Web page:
(CN) - Three Muslim men convicted of conspiring to attack the U.S. Marine base at Quantico were not victims of an "Orwellian 'thoughtcrime'" because they intended to act on their convictions, the 4th Circuit ruled.
In 2009, Mohammad Omar Aly Hassan, Ziyad Yaghi and Hysen Sherifi, along with five other Muslims not involved in this appeal, were convicted of conspiring to attack the Marine base in Quantico, Va., and to materially support violet jihad in foreign countries.
Members of this North Carolina-based terrorist cell practiced military tactics and the use of weapons, while traveling to Gaza, Israel, Jordan and Kosovo in the hopes of making their way to Palestine to engage in jihad.
They often discussed jihad as an obligation of every Muslim man, espousing the notion that the "true believers" of Islam were under attack, both physically and ideologically from "naysayers of our religion."
Hassan was sentenced to 10 years in prison, Yaghi to 20, and Sherifi to life in prison, after he also plotted from behind bars to behead the three FBI agents and other government informants who testified at his trial.
A three-judge panel of the Richmond, Va.-based 4th Circuit upheld their convictions and sentences Tuesday, finding the First Amendment does not protect their actions.
"The appellants contend that the trial court committed reversible error in its handling of the argument that their speech espousing violent jihad was protected by the First Amendment," Judge Robert King wrote for the court. "Concomitantly, the appellants assert that they never agreed to take action in connection with their beliefs and expressions, and thus were prosecuted purely for their offensive discourse. Of course, their argument ignores that the jury found - as it was required to do in order to convict - that the appellants had, in fact, agreed to take action in furtherance of violent jihad."
For example, the defendants each traveled abroad with the hope of reaching Palestine, so they could join the jihad against Israel. They also bought and trained with automatic weapons, and attempted to recruit others to join the cause.
"Although linking the appellants to extremist jihadist groups was undoubtedly prejudicial, it was not unfairly so," the 104-page ruling states. "Indeed, the charges that were lodged against the appellants meant that the prosecution would necessarily seek to establish that link."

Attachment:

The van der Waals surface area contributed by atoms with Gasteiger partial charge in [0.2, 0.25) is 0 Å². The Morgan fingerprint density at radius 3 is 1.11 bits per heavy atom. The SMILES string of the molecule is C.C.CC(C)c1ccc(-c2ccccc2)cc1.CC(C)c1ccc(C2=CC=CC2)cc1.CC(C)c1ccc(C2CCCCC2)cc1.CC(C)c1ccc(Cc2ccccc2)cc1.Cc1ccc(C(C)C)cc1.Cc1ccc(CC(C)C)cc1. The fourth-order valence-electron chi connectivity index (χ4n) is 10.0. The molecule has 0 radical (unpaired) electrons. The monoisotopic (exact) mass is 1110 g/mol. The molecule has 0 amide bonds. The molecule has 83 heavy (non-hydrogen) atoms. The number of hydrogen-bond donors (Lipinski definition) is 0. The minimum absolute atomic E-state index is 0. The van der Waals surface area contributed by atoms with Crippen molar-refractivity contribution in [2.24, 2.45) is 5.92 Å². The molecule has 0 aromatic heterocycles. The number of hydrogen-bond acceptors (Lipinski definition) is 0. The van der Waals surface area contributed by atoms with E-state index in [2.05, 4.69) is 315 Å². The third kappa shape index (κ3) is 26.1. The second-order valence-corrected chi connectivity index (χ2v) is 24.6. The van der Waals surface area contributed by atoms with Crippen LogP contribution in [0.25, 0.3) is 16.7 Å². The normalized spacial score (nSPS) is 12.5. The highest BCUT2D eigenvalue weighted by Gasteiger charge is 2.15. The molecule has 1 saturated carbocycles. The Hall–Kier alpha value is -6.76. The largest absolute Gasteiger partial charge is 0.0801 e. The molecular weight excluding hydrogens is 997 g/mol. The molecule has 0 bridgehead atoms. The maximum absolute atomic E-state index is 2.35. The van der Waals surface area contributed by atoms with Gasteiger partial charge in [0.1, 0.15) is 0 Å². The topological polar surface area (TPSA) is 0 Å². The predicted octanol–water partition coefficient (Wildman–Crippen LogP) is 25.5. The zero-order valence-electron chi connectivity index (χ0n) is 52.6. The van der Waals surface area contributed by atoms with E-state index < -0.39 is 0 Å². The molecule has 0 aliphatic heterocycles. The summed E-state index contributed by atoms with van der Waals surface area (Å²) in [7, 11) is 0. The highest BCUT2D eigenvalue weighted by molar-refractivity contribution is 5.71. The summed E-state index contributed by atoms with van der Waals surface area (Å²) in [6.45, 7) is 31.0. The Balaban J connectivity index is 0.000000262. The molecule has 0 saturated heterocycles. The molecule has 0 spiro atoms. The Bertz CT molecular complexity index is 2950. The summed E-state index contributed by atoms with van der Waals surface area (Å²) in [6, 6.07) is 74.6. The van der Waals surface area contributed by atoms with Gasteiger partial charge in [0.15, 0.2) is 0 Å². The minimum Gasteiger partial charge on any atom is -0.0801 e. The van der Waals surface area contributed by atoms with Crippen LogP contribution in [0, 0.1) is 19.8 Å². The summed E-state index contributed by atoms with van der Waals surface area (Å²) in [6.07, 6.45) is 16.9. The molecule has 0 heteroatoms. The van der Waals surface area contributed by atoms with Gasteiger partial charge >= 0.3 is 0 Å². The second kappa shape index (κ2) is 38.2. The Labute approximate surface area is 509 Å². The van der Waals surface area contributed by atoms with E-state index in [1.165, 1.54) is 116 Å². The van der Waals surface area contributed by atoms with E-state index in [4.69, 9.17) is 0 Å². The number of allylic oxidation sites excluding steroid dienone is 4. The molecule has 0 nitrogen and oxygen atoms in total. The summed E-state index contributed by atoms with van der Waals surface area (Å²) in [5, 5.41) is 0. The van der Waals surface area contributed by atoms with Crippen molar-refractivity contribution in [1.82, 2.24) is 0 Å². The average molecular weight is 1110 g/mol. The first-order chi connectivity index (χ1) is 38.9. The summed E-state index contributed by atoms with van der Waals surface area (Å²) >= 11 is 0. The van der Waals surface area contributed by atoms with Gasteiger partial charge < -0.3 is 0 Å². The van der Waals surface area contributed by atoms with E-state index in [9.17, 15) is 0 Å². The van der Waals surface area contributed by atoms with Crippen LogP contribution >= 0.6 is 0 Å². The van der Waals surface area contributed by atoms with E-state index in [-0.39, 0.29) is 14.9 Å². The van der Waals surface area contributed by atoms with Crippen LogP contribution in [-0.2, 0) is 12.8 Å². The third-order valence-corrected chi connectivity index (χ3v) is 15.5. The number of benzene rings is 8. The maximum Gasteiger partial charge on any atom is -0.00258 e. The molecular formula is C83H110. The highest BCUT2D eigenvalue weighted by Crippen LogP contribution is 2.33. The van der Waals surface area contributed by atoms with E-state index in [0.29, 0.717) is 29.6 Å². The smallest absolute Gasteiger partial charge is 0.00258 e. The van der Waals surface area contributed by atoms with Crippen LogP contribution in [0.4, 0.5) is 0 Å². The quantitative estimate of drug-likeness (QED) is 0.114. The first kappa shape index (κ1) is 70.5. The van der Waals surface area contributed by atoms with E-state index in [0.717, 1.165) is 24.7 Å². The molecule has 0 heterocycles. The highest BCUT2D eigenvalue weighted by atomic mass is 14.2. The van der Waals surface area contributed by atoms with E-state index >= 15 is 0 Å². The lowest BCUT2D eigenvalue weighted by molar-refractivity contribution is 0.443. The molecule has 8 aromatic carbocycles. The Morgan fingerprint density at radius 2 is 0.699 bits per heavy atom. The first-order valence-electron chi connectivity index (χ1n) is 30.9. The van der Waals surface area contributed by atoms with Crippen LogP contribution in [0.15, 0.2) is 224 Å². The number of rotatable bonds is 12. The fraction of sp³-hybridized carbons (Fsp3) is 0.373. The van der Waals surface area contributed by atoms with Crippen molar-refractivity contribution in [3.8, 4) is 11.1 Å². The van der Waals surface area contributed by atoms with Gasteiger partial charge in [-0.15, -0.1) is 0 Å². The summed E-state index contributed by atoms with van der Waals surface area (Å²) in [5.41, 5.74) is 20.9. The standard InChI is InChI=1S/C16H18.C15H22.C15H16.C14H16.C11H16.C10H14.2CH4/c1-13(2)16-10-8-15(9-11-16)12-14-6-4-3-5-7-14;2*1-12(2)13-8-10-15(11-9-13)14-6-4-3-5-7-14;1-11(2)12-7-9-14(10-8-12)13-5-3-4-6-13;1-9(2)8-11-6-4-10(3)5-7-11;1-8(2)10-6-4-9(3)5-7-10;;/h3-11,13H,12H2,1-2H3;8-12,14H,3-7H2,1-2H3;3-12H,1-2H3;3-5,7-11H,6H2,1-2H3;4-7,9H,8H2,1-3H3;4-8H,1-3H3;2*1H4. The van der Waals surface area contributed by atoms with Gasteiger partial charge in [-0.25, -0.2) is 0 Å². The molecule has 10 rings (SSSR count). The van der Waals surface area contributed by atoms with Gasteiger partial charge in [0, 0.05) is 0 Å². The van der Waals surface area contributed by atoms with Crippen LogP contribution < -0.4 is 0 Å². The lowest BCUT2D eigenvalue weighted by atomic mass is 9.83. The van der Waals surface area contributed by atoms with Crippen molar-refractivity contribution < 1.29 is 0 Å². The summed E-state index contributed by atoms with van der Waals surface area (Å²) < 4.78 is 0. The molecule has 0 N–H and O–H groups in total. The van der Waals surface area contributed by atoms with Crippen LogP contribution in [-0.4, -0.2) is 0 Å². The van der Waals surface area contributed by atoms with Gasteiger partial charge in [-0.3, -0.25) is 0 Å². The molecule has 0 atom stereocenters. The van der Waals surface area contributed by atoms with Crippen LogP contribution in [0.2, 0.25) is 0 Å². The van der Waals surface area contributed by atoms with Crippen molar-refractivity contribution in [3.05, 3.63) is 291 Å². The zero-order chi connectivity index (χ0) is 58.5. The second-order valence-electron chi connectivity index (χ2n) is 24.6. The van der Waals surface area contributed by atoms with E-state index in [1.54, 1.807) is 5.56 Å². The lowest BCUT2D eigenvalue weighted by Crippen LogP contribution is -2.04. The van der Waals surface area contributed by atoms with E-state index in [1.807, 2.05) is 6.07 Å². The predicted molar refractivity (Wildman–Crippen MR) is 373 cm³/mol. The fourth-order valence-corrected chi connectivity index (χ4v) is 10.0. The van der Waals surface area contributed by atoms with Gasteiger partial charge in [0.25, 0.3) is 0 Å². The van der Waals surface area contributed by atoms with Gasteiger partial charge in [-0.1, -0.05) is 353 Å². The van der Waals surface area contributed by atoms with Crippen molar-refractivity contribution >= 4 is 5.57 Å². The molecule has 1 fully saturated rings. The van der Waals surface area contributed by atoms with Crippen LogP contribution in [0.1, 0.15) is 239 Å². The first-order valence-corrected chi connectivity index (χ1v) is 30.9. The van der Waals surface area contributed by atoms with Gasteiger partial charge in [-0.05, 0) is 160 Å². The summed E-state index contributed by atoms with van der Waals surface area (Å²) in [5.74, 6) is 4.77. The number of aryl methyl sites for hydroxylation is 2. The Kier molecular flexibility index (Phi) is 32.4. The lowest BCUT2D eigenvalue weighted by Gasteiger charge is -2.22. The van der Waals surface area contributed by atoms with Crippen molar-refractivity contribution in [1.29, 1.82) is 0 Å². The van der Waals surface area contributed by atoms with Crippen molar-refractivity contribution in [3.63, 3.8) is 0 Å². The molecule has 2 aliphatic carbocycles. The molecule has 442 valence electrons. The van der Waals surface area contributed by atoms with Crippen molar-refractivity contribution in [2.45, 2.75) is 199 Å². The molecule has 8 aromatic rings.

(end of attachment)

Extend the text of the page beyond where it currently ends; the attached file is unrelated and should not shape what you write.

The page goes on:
The court also upheld the requirement at trial for the government to prove that the posts and YouTube links on defendants' Facebook pages were linked to Hassan and Yaghi.
One Hassan post cited in the ruling was the rhyme "I used to smoke tree / but I dont do that shit no more that shits far / only thing I smoke now is fuckin kuffar / getting high off their deaths / fuck buryin them, let the animals eat their flesh / leave their bones for weapons or for conditioning my shins[.]" Kuffar is a derogatory term for a non-Muslim person.
Hassan also posted a video of himself working out that opened with religious quotes, and of his marksmanship with a rifle, according to the ruling.
"The trial record reveals that the appellants strove to conceal their nefarious activities from outsiders uncommitted to violent revolution around the world, habitually congregating in secret to discuss their plans and to reinforce, in the manner of zealots, each other's resolve," King wrote. "That the conspiracy was infiltrated and almost all of its cohorts arrested before they could bring their criminal schemes to fruition should in no way inspire the conclusion that the appellants have been prosecuted for merely harboring ideas, convicted of nothing more than an Orwellian 'thoughtcrime.'
"To the contrary, the evidence reveals that the appellants are dangerous men who freely and frequently exercised their constitutional right to speak, to be sure, but who also demonstrated a steadfast propensity towards action," he continued. "Before the appellants' actions could escalate to visit grievous harm upon the government, other countries, or innocent civilians, the FBI and its associates timely intervened. The laudable efforts of law enforcement and the prosecutors have ensured that, on this occasion at least, we will not be left to second-guess how a terrorist attack could have been prevented."
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